Translation? What Ms. Zhou is saying is that organizations should focus on getting clarity about where company purposes are or can best be aligned with employee aims and ambitions. They then must leverage the potential impact of that alignment by providing clear roles for their people—and being just as clear about the expectations they attach to those roles. They can then use the natural mores and structural patterns of their cultures to reinforce the compatibility that exists between what the company is trying to achieve and what employees are seeking—and how assuming stewardship for their company roles brings about that fulfillment. The organization must use that same cultural structure to leverage its ability to celebrate wins and how they are positively impacting individual lives—including (even especially) those of individual members of the workforce.
The natural outcome—or byproduct—of this approach is a more engaged workforce. Engagement does not come from a direct campaign to improve it. However, employer brand strategies can be employed to leverage and promote the positive experiences employees are having within the organization with which they feel fully aligned. Such an effort helps to reinforce the engagement patterns the company is trying to encourage and makes individual members of the workforce feel like they are part of something special and unique.
The Role of Compensation
Once you understand the relationship between culture, engagement and line of sight, there are some questions that should naturally emerge about the pay strategy you are employing. If your intent is to positively impact these three organizational elements, you will want to ask: Does your present rewards approach…
…help or hinder the company’s business model and strategy?
…clarify or confuse roles and expectations?
…reward outcomes or behaviors?
…encourage stewardship or entitlement?
…reinforce or undermine high performance standards?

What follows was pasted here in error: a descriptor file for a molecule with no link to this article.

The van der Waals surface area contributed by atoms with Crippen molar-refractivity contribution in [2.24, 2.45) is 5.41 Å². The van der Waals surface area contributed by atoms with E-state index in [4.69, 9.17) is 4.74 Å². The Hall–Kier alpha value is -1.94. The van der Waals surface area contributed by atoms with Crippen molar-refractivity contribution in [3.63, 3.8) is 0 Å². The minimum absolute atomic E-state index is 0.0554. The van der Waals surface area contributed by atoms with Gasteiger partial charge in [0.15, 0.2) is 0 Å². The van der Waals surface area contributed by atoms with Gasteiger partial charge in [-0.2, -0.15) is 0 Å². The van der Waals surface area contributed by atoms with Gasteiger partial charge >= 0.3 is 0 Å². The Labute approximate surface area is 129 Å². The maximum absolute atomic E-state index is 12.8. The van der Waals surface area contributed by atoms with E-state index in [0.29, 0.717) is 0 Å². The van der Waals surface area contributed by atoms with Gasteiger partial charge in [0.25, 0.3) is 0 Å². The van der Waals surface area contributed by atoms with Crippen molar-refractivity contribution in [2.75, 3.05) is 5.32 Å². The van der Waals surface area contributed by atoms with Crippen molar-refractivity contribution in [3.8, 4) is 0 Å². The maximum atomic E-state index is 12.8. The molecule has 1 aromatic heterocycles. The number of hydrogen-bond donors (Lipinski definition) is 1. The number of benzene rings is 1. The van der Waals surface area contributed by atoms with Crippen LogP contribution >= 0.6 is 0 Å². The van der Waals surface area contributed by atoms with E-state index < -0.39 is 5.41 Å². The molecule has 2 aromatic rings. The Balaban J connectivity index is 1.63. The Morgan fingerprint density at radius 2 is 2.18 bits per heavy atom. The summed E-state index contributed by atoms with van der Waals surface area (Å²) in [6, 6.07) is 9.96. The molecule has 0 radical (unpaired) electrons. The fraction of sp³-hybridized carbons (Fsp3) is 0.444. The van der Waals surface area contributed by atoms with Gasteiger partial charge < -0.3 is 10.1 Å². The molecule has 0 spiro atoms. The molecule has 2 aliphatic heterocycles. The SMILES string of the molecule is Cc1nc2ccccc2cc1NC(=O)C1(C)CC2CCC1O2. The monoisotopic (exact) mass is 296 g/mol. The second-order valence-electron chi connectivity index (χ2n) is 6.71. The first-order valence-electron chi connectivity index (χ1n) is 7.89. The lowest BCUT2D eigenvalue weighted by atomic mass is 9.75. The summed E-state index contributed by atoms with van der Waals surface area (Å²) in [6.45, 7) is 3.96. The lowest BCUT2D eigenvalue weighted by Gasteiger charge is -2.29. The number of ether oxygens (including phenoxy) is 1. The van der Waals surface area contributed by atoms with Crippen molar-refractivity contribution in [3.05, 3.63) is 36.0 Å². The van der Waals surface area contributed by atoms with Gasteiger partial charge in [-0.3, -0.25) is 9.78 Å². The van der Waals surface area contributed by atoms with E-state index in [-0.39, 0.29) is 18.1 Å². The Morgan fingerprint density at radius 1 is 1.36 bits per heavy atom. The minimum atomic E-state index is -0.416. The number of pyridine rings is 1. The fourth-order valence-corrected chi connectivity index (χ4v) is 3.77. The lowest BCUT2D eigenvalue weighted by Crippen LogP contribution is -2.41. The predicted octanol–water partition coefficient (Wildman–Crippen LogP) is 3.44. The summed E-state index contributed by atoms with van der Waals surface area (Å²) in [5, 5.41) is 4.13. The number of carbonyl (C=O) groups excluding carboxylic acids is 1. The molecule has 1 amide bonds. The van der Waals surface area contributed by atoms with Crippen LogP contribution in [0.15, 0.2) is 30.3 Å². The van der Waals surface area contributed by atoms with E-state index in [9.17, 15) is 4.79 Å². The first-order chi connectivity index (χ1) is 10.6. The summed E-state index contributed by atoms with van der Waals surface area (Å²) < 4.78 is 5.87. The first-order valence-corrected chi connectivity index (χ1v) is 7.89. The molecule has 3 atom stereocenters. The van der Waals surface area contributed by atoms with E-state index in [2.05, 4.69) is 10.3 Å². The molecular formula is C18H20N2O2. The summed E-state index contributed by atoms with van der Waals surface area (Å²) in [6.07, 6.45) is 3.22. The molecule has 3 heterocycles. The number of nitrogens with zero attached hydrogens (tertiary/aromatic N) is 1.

Business leaders run into problems when they try to separate the compensation discussion from the ones they have about culture, engagement and line of sight. They are inexorably intertwined. This is not to suggest that your pay strategy can improve workforce engagement, change your culture and create greater line of sight, all by itself. Rather, what I am saying is that if you do not approach compensation issues strategically and in the context of the broader employee experience you are trying to mold, everything else you are doing will have little effect. This is simply because your pay strategy is that powerful a communication tool. It either tells employees they are valued partners or that they are just hired help. It either conveys your belief they should participate in the value and growth they help create or tells them you think only shareholders should reap those benefits. It communicates whether you understand and support their performance role in the organization or you do not.
In short, your pay strategy can be either an asset or a liability in your pursuit of culture, alignment and engagement improvement.
To dive deeper into the impact of your compensation approach on the issues discussed here, download our free report entitled: What is the Impact of Pay on Employee Engagement?